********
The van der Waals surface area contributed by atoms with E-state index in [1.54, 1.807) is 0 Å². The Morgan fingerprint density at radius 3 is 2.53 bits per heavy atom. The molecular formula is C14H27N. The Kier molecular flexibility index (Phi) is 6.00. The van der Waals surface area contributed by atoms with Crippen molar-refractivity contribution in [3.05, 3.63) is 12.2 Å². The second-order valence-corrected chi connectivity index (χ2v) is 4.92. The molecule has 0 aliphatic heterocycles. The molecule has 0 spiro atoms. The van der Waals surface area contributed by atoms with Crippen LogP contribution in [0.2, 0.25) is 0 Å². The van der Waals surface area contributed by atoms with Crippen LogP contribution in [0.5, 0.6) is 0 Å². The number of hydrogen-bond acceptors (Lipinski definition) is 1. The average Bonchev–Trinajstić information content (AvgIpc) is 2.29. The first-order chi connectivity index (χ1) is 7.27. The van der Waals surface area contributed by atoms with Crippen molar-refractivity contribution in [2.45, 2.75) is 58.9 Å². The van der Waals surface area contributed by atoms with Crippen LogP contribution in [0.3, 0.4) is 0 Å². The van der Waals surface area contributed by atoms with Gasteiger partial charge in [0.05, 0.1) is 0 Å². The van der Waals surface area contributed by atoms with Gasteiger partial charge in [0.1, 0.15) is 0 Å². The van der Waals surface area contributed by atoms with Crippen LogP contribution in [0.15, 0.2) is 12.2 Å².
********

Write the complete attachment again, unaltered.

The van der Waals surface area contributed by atoms with E-state index in [1.54, 1.807) is 0 Å². The Morgan fingerprint density at radius 3 is 2.53 bits per heavy atom. The molecular formula is C14H27N. The Kier molecular flexibility index (Phi) is 6.00. The van der Waals surface area contributed by atoms with Crippen molar-refractivity contribution in [3.05, 3.63) is 12.2 Å². The second-order valence-corrected chi connectivity index (χ2v) is 4.92. The molecule has 0 aliphatic heterocycles. The molecule has 0 spiro atoms. The van der Waals surface area contributed by atoms with Crippen LogP contribution in [0.2, 0.25) is 0 Å². The van der Waals surface area contributed by atoms with Crippen LogP contribution in [0.5, 0.6) is 0 Å². The number of hydrogen-bond acceptors (Lipinski definition) is 1. The average Bonchev–Trinajstić information content (AvgIpc) is 2.29. The first-order chi connectivity index (χ1) is 7.27. The van der Waals surface area contributed by atoms with Crippen molar-refractivity contribution in [2.45, 2.75) is 58.9 Å². The van der Waals surface area contributed by atoms with Crippen LogP contribution in [0.3, 0.4) is 0 Å². The van der Waals surface area contributed by atoms with Gasteiger partial charge in [0.05, 0.1) is 0 Å². The van der Waals surface area contributed by atoms with Gasteiger partial charge in [0.1, 0.15) is 0 Å². The van der Waals surface area contributed by atoms with Crippen LogP contribution in [0.15, 0.2) is 12.2 Å².